A Look Back at 2016

Microsoft's year in review: The highs and lows of 2016

It was a pretty good year for Redmond, with only a few hiccups

Microsoft's year in review: The highs and lows of 2016
Credit: Stephen Brashear/Getty Images for Microsoft

After the turmoil and chaos of the Ballmer years, the Nadella Era of Microsoft is almost boring. The company is executing well with a few misfires—nobody's perfect or flawless—controversy is minimal and employees seem content for the first time in ages. CEO Satya Nadella enjoys a 95 percent approval rating, according to Glassdoor. 

That doesn't mean 2016 was an uneventful year, just quieter than in the past with no major blowups. But let's look back at the year that was in Microsoft highs and lows. 

High: 

Microsoft introduced its real-time translation technology for Skype, creating the sort-of equivalent to the Star Trek universal translator where voice conversations would be translated in real time. We learned why the Skype translator came out. Nadella saw it still running as a lab project and lit a fire under the researchers to productize it. He wanted to see more of an effort to make commercial projects out of research experiments, and the translator was one of them. 

Low:

As part of its Windows 10 push, Microsoft declared it would end of support for Windows 7 and 8.1 on Skylake processors on July 17, 2017, three years before the official end of support for Windows 7. So, any Skylake machines that ship would have to have Windows 10. This has been extended to cover AMD's forthcoming Zen processor, which has generated very high hopes. Microsoft eventually blinked, sort of, by extending Windows 7/8 support until 2018

High: 

Early in the year, market research firm Strategy Analytics showed the overall tablet market dropped by 11 percent in the last quarter when compared to the same period in 2014, with iPad sales down 25 percent and Android-powered tablets down by 7 percent. But Windows tablets grew by an impressive 59 percent. Surface would show good momentum all year long. 

Low: 

March saw the end of Kinect as a non-gaming device. Microsoft had high hopes for the motion detection device in areas such as medicine, but it went nowhere. It didn't help that Microsoft gave it poor support, releasing an SDK and never updating it. 

High:

Microsoft took the lead with the IF This Then That (IFTTT) programming language when it introduced Flow, a service that allowed you to create conditional connections between its business services. It supports Microsoft products, such as Office, as well as non-Microsoft services, such as Twitter, Slack, Google Drive and Dropbox, letting you build conditional actions. For example, you could have a text alert generated when you received an email, automatically pull tweets into an Office app or get Slack notifications when a file is uploaded to a Dropbox folder.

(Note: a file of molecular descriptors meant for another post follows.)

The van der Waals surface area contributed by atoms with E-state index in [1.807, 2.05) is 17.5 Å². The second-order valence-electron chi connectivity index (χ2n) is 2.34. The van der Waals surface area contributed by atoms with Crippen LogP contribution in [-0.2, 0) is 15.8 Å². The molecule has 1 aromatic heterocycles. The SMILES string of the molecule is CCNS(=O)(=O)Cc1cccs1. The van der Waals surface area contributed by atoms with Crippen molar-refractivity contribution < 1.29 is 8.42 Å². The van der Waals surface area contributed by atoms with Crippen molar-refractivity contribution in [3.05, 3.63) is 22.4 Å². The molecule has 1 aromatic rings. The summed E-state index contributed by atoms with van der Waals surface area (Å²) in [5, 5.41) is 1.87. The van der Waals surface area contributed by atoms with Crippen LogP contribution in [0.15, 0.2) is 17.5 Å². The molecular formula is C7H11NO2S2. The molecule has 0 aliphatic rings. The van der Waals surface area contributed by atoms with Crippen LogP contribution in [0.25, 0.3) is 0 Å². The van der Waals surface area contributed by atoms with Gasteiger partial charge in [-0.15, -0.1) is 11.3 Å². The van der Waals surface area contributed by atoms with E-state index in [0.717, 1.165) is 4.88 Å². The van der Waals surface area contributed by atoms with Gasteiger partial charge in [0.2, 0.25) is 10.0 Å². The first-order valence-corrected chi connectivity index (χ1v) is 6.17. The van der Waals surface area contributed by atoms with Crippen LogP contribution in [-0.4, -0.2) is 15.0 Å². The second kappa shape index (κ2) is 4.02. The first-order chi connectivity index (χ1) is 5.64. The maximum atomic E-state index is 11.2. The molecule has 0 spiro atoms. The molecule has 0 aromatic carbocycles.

Low: 

All the pushiness to upgrade to Windows 10 began to cost the company. Teri Goldstein, an independent travel agent in Sausalito, California, sued Microsoft after an unwanted Windows 10 upgrade left her system unusable for days and prone to crashing. Other times, her computer slowed to a crawl. After Microsoft failed to help her, Goldstein sued Microsoft and won, collecting a $10,000 judgment from the company. 

High: 

Microsoft is the undisputed number two cloud provider behind Amazon, proof you can teach an old dog new tricks. Cloud revenue now accounts for about $13 billion annually and has seen triple-digit year-over-year growth for the past five quarters. Much of that is thanks to Office 365, which had 24 million subscribers at the end of Microsoft's first fiscal quarter in September. 

Low: 

The Electronic Frontier Foundation (EFF) called out Microsoft over its Windows 10 behavior in a big way this past August:

“The tactics Microsoft employed to get users of earlier versions of Windows to upgrade to Windows 10 went from annoying to downright malicious. Some highlights: Microsoft installed an app in users’ system trays advertising the free upgrade to Windows 10. The app couldn’t be easily hidden or removed, but some enterprising users figured out a way. Then, the company kept changing the app and bundling it into various security patches, creating a cat-and-mouse game to uninstall it.” 

High and Low:

The LinkedIn purchase was an interesting strategic move. It was a massive purchase of a website, not a software or services company, and Microsoft promised all kinds of integration magic. But was it worth $26.2 billion, a marathon of a purchase? No doubt Nadella got a good company, but he really overpaid.

Join the Network World communities on Facebook and LinkedIn to comment on topics that are top of mind.
Must read: 10 new UI features coming to Windows 10